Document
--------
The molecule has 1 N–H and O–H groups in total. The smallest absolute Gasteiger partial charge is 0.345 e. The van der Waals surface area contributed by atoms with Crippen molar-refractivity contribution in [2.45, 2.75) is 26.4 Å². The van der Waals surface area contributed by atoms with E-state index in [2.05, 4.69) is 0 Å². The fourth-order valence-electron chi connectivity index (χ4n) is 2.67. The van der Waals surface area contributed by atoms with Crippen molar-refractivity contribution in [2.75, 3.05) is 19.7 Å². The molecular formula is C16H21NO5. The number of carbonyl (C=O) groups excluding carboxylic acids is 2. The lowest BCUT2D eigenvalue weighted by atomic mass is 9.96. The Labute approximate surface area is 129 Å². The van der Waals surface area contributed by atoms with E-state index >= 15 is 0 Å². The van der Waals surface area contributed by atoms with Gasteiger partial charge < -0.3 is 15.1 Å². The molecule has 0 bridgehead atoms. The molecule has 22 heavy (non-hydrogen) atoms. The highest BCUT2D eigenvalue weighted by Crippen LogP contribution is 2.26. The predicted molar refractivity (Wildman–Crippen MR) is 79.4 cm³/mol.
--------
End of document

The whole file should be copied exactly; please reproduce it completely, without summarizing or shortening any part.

The molecule has 1 N–H and O–H groups in total. The smallest absolute Gasteiger partial charge is 0.345 e. The van der Waals surface area contributed by atoms with Crippen molar-refractivity contribution in [2.45, 2.75) is 26.4 Å². The van der Waals surface area contributed by atoms with E-state index in [2.05, 4.69) is 0 Å². The fourth-order valence-electron chi connectivity index (χ4n) is 2.67. The van der Waals surface area contributed by atoms with Crippen molar-refractivity contribution in [2.75, 3.05) is 19.7 Å². The molecular formula is C16H21NO5. The number of carbonyl (C=O) groups excluding carboxylic acids is 2. The lowest BCUT2D eigenvalue weighted by atomic mass is 9.96. The Labute approximate surface area is 129 Å². The van der Waals surface area contributed by atoms with E-state index >= 15 is 0 Å². The van der Waals surface area contributed by atoms with Gasteiger partial charge < -0.3 is 15.1 Å². The molecule has 0 bridgehead atoms. The molecule has 22 heavy (non-hydrogen) atoms. The highest BCUT2D eigenvalue weighted by Crippen LogP contribution is 2.26. The predicted molar refractivity (Wildman–Crippen MR) is 79.4 cm³/mol.